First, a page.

Today’s definitive agreement for purchase of the Rockstar patents by a subsidiary of patent clearinghouse RPX Corporation, with simultaneous licensing of the portfolio to more than 30 technology companies, including Cisco, represents a victory for common sense. It also puts to rest a wayward and misguided business model that threatened to add costs to industry and consumers with no benefits to innovation or economic development. This step should also send a strong message to companies who toy with the idea of “monetizing” their patent portfolios through transactions with private equity and non-practicing-entities, or by shaking down other industry participants: They will find themselves isolated. In short, they will end up as net losers if they initiate a game based on short-sighted greed.
We’re taking a different approach. Working with RPX, we devised a licensing model where even those who chose not to join with more than thirty of their peers in this purchase will still have the chance to license on comparable and fair terms. Kent Walker, the general counsel of Google, was instrumental in pulling this together. Brad Smith and Bruce Sewell, the general counsels of Microsoft and Apple, deserve huge credit for working with the other Rockstar members – Blackberry, Ericsson and Sony – to reach a consensus that produced this positive result.
The origins of “Rockstar” are found in the smartphone patent wars that began several years ago. While we have no quarrel with companies using their patents to stop the copying of differentiating features without permission (and in fact commented favorably on the direct Apple-Samsung litigation), the driving up of patent valuations as each side in the war sought to bulk up for battle ended up serving no one other than lawyers and middlemen. Rockstar’s litigation strategy turned out to be inconclusive, keeping many lawyers very busy but with little money changing hands to date.
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Tags: innovation, patent reform, Patents, Rockstar, RPX
In the thirteen years I’ve been General Counsel of Cisco, I can count on one hand the number of times we’ve initiated suit against a competitor, supplier or customer.
It’s therefore only after thoughtful and serious consideration that we are today filing two lawsuits to stop Arista’s repeated and pervasive copying of key inventions in Cisco products. These suits cover key Cisco proprietary patented features and Cisco’s copyrighted materials.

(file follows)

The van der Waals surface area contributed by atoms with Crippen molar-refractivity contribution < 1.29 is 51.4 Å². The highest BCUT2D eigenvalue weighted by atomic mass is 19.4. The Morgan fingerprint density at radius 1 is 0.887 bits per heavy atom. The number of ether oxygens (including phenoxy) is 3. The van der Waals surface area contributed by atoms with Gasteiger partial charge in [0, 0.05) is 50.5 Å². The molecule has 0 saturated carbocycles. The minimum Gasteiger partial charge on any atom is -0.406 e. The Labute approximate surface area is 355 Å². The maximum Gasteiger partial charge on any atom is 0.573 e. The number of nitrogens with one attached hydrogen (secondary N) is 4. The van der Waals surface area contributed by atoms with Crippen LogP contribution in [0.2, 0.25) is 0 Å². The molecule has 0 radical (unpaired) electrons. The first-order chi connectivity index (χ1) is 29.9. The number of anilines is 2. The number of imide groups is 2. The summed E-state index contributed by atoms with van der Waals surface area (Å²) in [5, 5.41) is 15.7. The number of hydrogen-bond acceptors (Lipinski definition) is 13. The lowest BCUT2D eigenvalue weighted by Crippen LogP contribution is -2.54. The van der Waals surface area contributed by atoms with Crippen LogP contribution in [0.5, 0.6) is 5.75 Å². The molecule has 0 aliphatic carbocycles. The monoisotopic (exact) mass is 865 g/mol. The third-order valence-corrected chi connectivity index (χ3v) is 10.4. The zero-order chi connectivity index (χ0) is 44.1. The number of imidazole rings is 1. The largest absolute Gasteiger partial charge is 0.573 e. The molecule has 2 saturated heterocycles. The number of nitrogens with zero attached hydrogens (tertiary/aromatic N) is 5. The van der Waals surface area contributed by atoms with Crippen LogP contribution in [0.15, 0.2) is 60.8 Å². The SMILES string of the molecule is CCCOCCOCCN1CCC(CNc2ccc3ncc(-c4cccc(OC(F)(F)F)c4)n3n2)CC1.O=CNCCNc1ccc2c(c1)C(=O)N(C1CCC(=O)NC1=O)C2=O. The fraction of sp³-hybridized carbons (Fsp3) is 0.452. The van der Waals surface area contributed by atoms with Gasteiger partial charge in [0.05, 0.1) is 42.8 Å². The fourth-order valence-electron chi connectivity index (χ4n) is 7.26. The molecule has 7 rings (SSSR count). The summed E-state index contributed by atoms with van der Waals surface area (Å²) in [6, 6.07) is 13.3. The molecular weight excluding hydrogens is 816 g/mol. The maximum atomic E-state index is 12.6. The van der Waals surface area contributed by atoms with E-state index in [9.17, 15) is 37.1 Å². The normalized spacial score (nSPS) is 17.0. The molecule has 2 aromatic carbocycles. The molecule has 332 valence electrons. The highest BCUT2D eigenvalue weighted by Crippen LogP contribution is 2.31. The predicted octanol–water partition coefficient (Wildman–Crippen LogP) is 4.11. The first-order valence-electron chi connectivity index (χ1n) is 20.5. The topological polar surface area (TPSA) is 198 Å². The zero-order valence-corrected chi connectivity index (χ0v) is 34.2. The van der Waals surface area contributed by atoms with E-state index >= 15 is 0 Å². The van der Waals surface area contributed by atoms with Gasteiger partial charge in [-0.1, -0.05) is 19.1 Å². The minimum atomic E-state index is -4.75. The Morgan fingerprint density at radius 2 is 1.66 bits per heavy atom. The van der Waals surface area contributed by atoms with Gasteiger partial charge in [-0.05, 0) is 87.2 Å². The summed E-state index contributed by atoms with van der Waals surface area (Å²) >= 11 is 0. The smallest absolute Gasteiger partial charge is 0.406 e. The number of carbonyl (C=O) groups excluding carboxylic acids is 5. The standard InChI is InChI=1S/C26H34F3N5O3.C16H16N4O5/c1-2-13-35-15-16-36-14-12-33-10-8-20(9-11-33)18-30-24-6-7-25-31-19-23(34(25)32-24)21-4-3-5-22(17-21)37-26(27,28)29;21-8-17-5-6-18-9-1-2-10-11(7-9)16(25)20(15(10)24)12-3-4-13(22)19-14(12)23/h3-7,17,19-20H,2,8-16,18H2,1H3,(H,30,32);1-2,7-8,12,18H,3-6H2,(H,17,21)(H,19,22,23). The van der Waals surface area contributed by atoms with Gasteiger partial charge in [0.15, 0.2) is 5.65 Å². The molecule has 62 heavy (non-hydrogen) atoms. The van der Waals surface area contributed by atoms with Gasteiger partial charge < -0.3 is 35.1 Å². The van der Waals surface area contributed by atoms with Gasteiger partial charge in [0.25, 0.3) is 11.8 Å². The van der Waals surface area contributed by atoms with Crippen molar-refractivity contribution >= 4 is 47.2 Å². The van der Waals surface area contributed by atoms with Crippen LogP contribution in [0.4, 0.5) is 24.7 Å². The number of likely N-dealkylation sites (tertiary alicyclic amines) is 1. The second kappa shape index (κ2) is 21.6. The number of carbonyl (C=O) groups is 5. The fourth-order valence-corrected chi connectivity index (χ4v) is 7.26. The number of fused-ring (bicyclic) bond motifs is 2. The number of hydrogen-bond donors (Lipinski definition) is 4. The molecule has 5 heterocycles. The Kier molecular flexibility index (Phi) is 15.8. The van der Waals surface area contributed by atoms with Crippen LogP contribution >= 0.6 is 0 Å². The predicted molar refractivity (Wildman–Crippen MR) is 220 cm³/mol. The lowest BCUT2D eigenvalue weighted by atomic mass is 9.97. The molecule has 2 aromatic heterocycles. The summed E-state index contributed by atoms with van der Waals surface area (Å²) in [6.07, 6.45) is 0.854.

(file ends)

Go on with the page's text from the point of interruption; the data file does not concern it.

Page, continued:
(The patent lawsuit can be viewed here. The copyright lawsuit can be viewed here.)
Cisco’s $6 billion annual R&D expense, supported by over 25,000 engineers, has a proven track record of bringing innovation to our customers and partners around the world. Our success is built on using our innovation engine to lead in the marketplace. Our action today is based on the principle that to compete in technology, you need to innovate, not copy.
We have taken this action only after assuring ourselves of four key facts – all of which form the basis for legitimate intellectual property actions between competitors:
- Arista incorporates features knowing that Cisco holds intellectual property rights related to those features, all of which are Cisco proprietary and none of which are industry standards
- Arista intentionally markets those features to its customers as a basis for buying the products
- Arista promotes its copying to convince investors to finance the company
- Arista’s actions, if unstopped, will embolden others to seek to do the same
Patented Featured Copied
The heart of our action regards Arista’s deliberate inclusion in its products of 12 discrete and important Cisco features covered by 14 different U.S. patents. All of these features are being used by Cisco currently and in products we ship to our customers. None of the implementations are incorporated in industry standards. They were patented by individuals who worked for Cisco and are now at Arista, or who at Cisco worked with executives who are now at Arista. These Cisco-created features and implementations are incorporated by Arista in their entirety into Arista’s products.
- System Database (“SysDB”) (Arista uses Cisco’s networking device implementation covered by Cisco Patent No. 7,162,537)
- Zero-Touch Provisioning (“ZTP”) (Arista uses Cisco’s implementation covered by Cisco Patent No. 7,290,164)
- On Board Failure Logging (“OBFL”) (Arista uses Cisco’s implementation covered by Cisco Patent No.7,340,597)
- Control Plane Policing (“CoPP”) (Arista uses Cisco’s implementation covered by Cisco Patent No. 7,224,668)
- Spanning Tree Loop Guard(Arista uses Cisco’s implementations covered by Cisco Patent Nos. 7,460,492 & 7,061,875 )